Thursday, April 30, 2009
You Never Know What to Expect
In my decade of active teaching artistry, I have learned to only be "so" prepped for walking in the front door of a school, as well as to be prepped for at least two options, no matter what. Countless times I have a concept of what I want my theme or process to be for a group of teachers and classes, only to be surprised once I arrive at the school by any number of contingencies, including the school forgetting the fact that I will be arriving. Better to be prepared with multiple options that can be one-session experiences than to be rigid. Flexibility is the most prized asset a teaching artist can develop, not just to maintain one's sanity but to build positive relationships with the schools in which one works.
My best example of surprise was several years back when I was going to do my first residency at an elementary school in Orange County, NY. I generally visit schools with 500 - 700 students so when I spoke to the principal and asked for a day of in-service with my teaching team before we initiate my residency, I envisioned about five or six teachers to work with so it seemed completely reasonable to me. On the other end of the line, the principal (angel that she is) sighed and paused for a moment. In a measured voice, she replied. "Alright, we can arrange that."
The day came. I had a rolling tote full of picture books, anthologies of poetry for young readers, activities to share with the teachers, chart paper, markers, post-its, my computer, you name it. I was burdened with getting the untenable load from my subcompact car to the conference room. I often feel like a pack mule when I am in schools.
I was greeted royally and that was wonderful. The school is a modern school in which all the facility is on one level. The staff at the entrance were so friendly as they signed me in . The office was a beehive. The principal was very much the queen of the environment and the central command. And somehow, with all that was going on, she even had prepared a spread of morning snacks for her staff and me to fuel our learning together.
But let us not forget the surprise: as everyone congregated, there were 17 teachers and teacher's aides scooting in around the conference table, easily twice to three times the number I had anticipated. I had never asked how many classes there were in the grade level I would be teaching! Lesson learned. No need to worry about ever forgetting that one. I also realized just how deceptive architecture can be. The view from the front door does not allow a visitor to see the four wings of the school of 1,200 elementary students. Wow...not at all what I was expecting but I roll with any and all circumstances.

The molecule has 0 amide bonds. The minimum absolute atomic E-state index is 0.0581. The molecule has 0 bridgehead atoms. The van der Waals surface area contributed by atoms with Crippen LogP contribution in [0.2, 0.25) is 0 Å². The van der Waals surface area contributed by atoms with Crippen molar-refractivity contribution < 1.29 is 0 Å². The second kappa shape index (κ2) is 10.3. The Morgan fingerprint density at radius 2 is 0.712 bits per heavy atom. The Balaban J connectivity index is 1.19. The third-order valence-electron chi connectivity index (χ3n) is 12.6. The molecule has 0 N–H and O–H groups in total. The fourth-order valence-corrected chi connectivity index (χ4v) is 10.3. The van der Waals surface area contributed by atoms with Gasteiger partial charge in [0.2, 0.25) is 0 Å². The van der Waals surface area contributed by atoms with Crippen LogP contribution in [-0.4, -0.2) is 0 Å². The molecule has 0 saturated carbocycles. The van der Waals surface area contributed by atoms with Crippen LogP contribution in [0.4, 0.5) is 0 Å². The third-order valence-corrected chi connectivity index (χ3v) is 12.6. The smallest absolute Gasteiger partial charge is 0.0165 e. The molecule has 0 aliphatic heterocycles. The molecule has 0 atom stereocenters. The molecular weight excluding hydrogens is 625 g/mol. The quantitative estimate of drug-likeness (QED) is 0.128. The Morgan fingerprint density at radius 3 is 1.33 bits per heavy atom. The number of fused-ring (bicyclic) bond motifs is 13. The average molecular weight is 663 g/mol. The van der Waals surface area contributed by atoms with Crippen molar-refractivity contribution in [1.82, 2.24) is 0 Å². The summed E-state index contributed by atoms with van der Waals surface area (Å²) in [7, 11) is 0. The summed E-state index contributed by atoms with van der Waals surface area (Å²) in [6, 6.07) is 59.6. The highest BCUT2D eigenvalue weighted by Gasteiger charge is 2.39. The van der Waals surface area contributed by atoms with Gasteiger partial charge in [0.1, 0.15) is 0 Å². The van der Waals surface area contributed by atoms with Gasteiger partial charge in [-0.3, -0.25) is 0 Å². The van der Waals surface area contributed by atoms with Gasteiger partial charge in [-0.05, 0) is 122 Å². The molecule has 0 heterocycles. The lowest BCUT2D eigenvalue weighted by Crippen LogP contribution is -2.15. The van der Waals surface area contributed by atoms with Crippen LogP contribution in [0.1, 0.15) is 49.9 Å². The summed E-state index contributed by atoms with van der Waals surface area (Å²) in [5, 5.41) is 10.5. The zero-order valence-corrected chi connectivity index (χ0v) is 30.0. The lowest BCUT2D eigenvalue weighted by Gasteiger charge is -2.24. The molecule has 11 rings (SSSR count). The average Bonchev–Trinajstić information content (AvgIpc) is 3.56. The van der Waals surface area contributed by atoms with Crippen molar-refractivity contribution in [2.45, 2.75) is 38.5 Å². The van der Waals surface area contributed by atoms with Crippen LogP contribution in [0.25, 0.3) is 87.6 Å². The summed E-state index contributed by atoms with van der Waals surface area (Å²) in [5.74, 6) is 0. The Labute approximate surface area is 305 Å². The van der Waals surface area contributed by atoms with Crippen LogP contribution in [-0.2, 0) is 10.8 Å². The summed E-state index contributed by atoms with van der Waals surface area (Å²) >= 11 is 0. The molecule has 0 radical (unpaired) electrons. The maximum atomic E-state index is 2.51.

There are always bumps and obstacles in a residency. Somehow there is also never enough time with the teachers and students. We all learn to make due with the limitations and maximize the opportunities. If a visiting artist is too rigid in his or her needs, expectations, and/or process, it is likely that the experience will face difficulties. This first year involved a lot of getting-to-know-you phases that have led to a long-term relationship with the school. We all learned how to work as partners in the student learning. I think I earned my way onto the team and into the community of the school.
This first project led to subsequent years in the school, friendships that I cherish, faculty who teach me many skills that improve my practice, and extraordinary moments with students. The principal of this school always greeted me as if I were family, we shared books, resources and laughter, celebrated the birth of her grand-twins with hugs and photos, and a mutual regard that has sustained, in spite of her retirement last year. We have plans to know each other for a long time.
In a couple of weeks, I will return to her school, to the teachers I adore, to meet a new crew of 3rd and 4th graders, and to start to build a relationship with the new administration, all new positions. Again, flexibility will be necessary because the climate will have changed but I know I will be going to my "home school" and I will be ready for anything. I hope they are getting ready for me!